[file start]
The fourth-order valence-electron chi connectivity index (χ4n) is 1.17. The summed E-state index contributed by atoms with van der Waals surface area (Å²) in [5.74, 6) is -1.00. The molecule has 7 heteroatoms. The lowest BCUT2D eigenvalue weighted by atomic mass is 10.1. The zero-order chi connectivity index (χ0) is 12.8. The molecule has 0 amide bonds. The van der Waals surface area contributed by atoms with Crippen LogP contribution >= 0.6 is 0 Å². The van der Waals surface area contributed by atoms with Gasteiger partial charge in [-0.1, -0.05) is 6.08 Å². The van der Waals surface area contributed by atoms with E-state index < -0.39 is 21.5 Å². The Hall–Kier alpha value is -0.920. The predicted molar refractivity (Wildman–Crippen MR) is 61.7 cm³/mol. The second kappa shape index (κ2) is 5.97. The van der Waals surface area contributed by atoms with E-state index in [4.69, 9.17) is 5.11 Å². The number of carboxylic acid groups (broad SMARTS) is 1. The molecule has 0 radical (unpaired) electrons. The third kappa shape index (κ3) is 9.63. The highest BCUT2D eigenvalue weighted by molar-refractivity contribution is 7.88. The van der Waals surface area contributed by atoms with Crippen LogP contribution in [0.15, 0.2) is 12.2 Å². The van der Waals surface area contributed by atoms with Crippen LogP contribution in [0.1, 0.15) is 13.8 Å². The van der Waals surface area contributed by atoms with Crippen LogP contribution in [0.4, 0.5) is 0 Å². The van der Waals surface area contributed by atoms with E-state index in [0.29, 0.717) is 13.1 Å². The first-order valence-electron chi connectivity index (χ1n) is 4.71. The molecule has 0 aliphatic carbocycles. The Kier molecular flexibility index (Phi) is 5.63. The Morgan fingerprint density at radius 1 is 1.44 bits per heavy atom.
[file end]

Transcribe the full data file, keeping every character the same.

The fourth-order valence-electron chi connectivity index (χ4n) is 1.17. The summed E-state index contributed by atoms with van der Waals surface area (Å²) in [5.74, 6) is -1.00. The molecule has 7 heteroatoms. The lowest BCUT2D eigenvalue weighted by atomic mass is 10.1. The zero-order chi connectivity index (χ0) is 12.8. The molecule has 0 amide bonds. The van der Waals surface area contributed by atoms with Crippen LogP contribution >= 0.6 is 0 Å². The van der Waals surface area contributed by atoms with Gasteiger partial charge in [-0.1, -0.05) is 6.08 Å². The van der Waals surface area contributed by atoms with E-state index < -0.39 is 21.5 Å². The Hall–Kier alpha value is -0.920. The predicted molar refractivity (Wildman–Crippen MR) is 61.7 cm³/mol. The second kappa shape index (κ2) is 5.97. The van der Waals surface area contributed by atoms with E-state index in [4.69, 9.17) is 5.11 Å². The number of carboxylic acid groups (broad SMARTS) is 1. The molecule has 0 radical (unpaired) electrons. The third kappa shape index (κ3) is 9.63. The highest BCUT2D eigenvalue weighted by molar-refractivity contribution is 7.88. The van der Waals surface area contributed by atoms with Crippen LogP contribution in [0.15, 0.2) is 12.2 Å². The van der Waals surface area contributed by atoms with Crippen LogP contribution in [0.1, 0.15) is 13.8 Å². The van der Waals surface area contributed by atoms with Crippen LogP contribution in [0.4, 0.5) is 0 Å². The van der Waals surface area contributed by atoms with E-state index in [0.29, 0.717) is 13.1 Å². The first-order valence-electron chi connectivity index (χ1n) is 4.71. The molecule has 0 aliphatic carbocycles. The Kier molecular flexibility index (Phi) is 5.63. The Morgan fingerprint density at radius 1 is 1.44 bits per heavy atom.